In a thrilling race, the Lucinda Russell-trained Mighty Thunder produced a stunning late surge to deny Dingo Dollar, who had led by a neck with two fences to go. However, under the stewardship of Tom Scudamore, Mighty Thunder powered home by a length, affording the jockey his first Scottish National win in the process.

Interestingly, this was the first time since 2012 that a Scottish trainer had won the race, although this certainly wasn’t the only instance of a National going to the wire at Ayr’s Racecourse.

The race also has a history of runners appearing on multiple occasions, with Lucinda Russell’s own ‘Kerry Lads’ contesting the Scottish Nation on four occasions (finishing second, fourth, fifth and 10th in the process).

So, there’s every chance that Mighty Thunder could run again next year, creating a likely early favourite in the eyes of bookmakers.

Prior to the odds and runners being confirmed, however, let’s take a look at the key considerations when placing wagers and identifying the best value runners.

The Importance of Weight

Like its Irish and English counterparts, the Scottish Grand National is a handicap race. This means that the highest ranked runners have to carry the most weight, with this capped at 12 stone for the ablest competitors.

This is a key consideration, especially for a race that runs over a challenging four-mile course complete with 27 challenging fences. Make no mistake; even the best horses can struggle at the optimal weight level, and it’s interesting to note that 12 of the 16 winners since 2005 were all carrying less than 11 stone in weight.

This year's winner Mighty Thunder was only carrying 11 stone and 01lbs, so there may be some value in selecting runners that are little less weighed down.

If we look at the English Grand National, only one runner has even carried the top weight of 12 stone to victory, and was the irrepressible Red Rum.

The Age of the Runners

Age is another key consideration, especially as National Hunt runners and Grand National competitors don’t usually develop the requisite stamina to compete consistently until they’re eight or nine years old.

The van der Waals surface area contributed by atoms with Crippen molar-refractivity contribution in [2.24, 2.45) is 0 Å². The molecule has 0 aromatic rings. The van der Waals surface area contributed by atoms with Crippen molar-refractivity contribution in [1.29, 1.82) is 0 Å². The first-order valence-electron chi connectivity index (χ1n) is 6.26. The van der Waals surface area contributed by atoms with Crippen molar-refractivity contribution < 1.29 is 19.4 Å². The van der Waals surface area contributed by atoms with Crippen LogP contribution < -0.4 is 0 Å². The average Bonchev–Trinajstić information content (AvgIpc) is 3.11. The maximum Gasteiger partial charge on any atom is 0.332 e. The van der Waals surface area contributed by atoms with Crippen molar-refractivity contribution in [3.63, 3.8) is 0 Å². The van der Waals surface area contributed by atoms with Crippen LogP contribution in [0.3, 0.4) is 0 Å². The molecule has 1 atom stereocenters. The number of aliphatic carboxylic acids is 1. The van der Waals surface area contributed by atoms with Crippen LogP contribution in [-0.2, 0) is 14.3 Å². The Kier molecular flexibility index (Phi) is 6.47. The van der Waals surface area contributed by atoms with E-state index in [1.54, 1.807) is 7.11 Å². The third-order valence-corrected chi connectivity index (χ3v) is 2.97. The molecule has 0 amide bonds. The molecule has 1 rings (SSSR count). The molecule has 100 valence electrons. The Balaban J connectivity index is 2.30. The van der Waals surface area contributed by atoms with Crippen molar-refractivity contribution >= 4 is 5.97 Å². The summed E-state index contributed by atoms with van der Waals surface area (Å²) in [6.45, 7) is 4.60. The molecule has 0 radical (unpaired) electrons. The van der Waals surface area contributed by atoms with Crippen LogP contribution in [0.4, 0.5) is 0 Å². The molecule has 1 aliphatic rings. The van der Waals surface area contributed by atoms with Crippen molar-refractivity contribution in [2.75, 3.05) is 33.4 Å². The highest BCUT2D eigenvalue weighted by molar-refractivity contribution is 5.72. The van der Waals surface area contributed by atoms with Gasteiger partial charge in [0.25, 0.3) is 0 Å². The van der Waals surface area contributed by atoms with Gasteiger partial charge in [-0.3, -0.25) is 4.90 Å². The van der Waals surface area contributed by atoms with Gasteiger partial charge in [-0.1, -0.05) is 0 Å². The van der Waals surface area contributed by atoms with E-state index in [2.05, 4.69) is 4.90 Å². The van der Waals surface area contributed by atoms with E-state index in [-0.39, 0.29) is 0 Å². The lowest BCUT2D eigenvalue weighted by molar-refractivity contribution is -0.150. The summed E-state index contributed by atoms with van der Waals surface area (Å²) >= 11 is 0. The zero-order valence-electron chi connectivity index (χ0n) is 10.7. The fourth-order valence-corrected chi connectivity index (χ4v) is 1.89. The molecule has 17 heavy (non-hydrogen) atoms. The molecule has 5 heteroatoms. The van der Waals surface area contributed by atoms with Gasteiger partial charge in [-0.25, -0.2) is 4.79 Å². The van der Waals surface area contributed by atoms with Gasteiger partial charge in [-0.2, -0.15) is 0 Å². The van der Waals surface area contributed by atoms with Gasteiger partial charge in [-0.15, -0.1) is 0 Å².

Conversely, most horses see their strength begin to wain when they reach the age of 12, with 14 of the 16 winners since 2005 between the ages of 8 and 11.

In fact, just one 12-year-old has won the Scottish Grand National since the race moved to Ayr in 1966 (Willsford in 2012), while only two runners younger than eight have prevailed in the last 30 years (Godmejudge in 2013 and Vicente in 2016, who were both seven-years-old).

This can prove a great guide when picking potential winners, as you aim for runners within the relevant age range and solid experience over the hurdles.

Each Runner’s Track Record

Aside from weight and age, each runner’s track record over the hurdles and similar steeplechase races can also provide insight into a potential winner.

In fact, this information can be even more invaluable than ante-post odds, with the majority of Scottish Grand National winners like to have enjoyed some level of success in challenging steeplechases and potentially won at least one Group 1 race.

The key is to measure performance over courses that are three miles in length or longer, while also prioritising venues that feature a large number of challenging jumps.

You can analyse this data while studying form, as you focus on drawing out relevant information that may dictate how the race pans out.

Analyse the Going

Last, but by no means least, we come to the ‘going’, which describes the conditions of the ground at the course at the time of racing.

During April, we often see slightly colder and wetter weather, which may result in ‘soft’ or ‘heavy’ going depending on the extent of the rainfall.

Heavy going can be particularly challenging, while such conditions tend to favour the out-and-out stayer rather than the speed merchants (who tend to thrive on firm ground).

However, soft or heavy going can make steeplechases particularly challenging, while it can also be hard to call the outcome races in such conditions.

Scottish Grand National Free Bets Offers

While those lengthy ante-post odds may look pretty good when they’re released by sportsbooks, just bear in mind that operators tend to launch relevant welcome bonuses and Scottish Grand National free bets in the build-up to the race.

We’ll be sure to publish the details here just as soon as they’re made available, but it may be worth holding fire and waiting to see what offers are available through our approved sportsbooks before placing a wager.